Square Root of Margaret screams in library-voices
Completely incognito — Four-fifths of Ontario’s Square Root of Margaret find the perfect way to avoid unwelcome attention
The party house. Every old neighbourhood has one. Skateboard ramp ascending the front porch, flags instead of curtains, anatomically correct garden gnomes strutting their stuff in an overgrown yard. For the southern Ontario town of Chatham, a.k.a. The Maple City, that particular residence was known as The Briscotech. Its requisite resident house band — Square Root of Margaret.
“There was lots of LSD going on at the time,” explains keyboardist Jason 33 1/3. “The guys chose the band’s name by going into a room in The Briscotech that was known as the library. They began randomly opening books and pointing to words. The idea was to find a combination of words with no linear meaning. You could call it a surrealist statement. Other names that came up were Big Daddy Carnie and the Thumbsaws, and Bloated Policewoman.”
Thankfully that one didn’t stick. Collaborating and creating infectiously good music in a non-linear fashion, Jason and guitarist Po Kadot, along with the house’s namesake rhythm guitarist Joshua Brisco, bassist Easy Reissner and drummer Todd Clark, have amassed an impressive body of work since the band’s inception. From their mind-bending early Outer Space(s) and Casual Man-Slayer EPs to their more recent LPs, Levitation Days and Cloud Nine Revisited, Margaret have displayed an uncanny knack for combining harmony and whimsy. Self-proclaimed “soldiers of misfortune,” the group has weathered an unfortunate era marked by venue closures, studio fires and a record label that crumbled, taking one of their best releases, the brilliant yet ill-fated Endless Rotation, with it.
“The history of this band goes back to the beginning of time,” explains Jason, a two-year veteran of the long running troupe. “Po Kadot started the band as an instrumental trio back in high school. I know the term ‘musical genius’ gets bandied about a lot, but he honestly is one. He can literally pick up any instrument and moments later he’s working on a melody. We recorded one of our early songs, “Crisis in Space,” within 10 to 15 minutes of Po picking up an autoharp for the first time. Funnily enough, our guitarist, Joshua, lived in The Briscotech, too, and taught himself to play his instrument by listening to (the band) jamming out in his basement. One day he just came downstairs and asked to join.”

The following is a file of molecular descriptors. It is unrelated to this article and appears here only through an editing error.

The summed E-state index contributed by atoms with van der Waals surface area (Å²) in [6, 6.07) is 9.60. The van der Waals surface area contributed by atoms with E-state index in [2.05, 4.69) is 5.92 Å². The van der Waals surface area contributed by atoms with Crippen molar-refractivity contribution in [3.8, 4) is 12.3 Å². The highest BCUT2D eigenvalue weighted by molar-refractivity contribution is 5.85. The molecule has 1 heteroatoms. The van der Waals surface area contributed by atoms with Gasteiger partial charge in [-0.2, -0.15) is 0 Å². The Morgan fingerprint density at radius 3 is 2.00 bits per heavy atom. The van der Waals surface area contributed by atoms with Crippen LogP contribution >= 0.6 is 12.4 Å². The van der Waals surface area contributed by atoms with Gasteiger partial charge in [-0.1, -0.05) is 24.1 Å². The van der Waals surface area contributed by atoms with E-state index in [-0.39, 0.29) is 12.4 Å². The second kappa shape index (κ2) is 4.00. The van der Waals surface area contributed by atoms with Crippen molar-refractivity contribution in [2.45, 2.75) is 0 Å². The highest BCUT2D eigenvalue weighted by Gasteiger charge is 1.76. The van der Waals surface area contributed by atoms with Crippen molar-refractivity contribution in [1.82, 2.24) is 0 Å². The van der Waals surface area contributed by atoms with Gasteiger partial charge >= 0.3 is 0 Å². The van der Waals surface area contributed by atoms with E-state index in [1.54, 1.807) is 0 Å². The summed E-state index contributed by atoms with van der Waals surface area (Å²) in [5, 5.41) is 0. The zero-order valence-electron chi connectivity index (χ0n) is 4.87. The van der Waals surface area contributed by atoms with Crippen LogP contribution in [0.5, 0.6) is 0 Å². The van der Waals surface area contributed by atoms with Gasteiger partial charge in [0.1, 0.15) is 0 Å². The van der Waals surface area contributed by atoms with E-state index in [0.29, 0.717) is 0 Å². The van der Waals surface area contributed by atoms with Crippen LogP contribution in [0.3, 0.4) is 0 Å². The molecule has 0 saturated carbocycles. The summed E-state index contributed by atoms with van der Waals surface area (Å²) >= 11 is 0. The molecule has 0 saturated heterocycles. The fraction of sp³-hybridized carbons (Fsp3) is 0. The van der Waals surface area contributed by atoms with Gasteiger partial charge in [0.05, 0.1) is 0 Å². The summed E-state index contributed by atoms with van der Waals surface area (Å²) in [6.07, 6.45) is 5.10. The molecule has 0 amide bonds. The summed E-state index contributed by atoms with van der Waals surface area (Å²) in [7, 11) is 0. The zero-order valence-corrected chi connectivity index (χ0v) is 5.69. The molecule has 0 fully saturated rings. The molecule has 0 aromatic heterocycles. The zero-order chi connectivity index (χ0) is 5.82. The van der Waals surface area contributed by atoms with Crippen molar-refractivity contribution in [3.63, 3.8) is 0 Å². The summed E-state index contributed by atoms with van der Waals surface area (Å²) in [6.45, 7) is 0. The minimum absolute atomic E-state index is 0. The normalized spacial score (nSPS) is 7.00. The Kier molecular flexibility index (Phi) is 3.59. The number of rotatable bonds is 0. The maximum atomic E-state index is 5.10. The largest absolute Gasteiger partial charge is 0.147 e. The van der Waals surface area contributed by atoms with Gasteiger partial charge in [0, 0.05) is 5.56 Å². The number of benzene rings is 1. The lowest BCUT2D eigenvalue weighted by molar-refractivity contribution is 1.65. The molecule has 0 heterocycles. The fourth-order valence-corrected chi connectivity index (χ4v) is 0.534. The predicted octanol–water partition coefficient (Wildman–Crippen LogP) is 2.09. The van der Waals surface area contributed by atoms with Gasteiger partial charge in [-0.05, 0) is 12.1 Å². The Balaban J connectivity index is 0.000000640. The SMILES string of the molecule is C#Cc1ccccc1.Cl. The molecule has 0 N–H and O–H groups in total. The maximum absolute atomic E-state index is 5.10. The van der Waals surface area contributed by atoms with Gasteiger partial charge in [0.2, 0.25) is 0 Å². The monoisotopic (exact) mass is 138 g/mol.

Rotating on an axis of unbridled musical talent and unexpectedly auspicious coincidences, Square Root of Margaret continue to pursue the ideal of creating genuinely unique and enjoyable music that is at the same time deeply personal and widely accessible.
“We exist in our own world, one we have created out of cultural necessity. The Briscotech is gone, but our new residence, The House of Bleen, continues to be a communal existence, ” Jason elaborates.
“For a while there, Square Root of Margaret had stopped playing live and focused on making music. It wasn’t long before Po had accumulated over 100 songs. We selected 13 to make up the new album Teragram Photeur. Having our own recording and rehearsal space in-house has influenced the sound and feel of our albums. An interesting pattern developed where Po would wake up, go downstairs and record music inspired by his dreams. We consider ourselves thoughtful individuals and we believe that, within reason, we can do anything. As long as we have warmth, food and shelter and it doesn’t hurt anyone, we intend to customize our existence to suit our needs and perceptions. We like to mix and match concepts in our songs; they’re whimsical, abstract and only limited by our imaginations.”
Published September 6, 2007 by Christine Leonard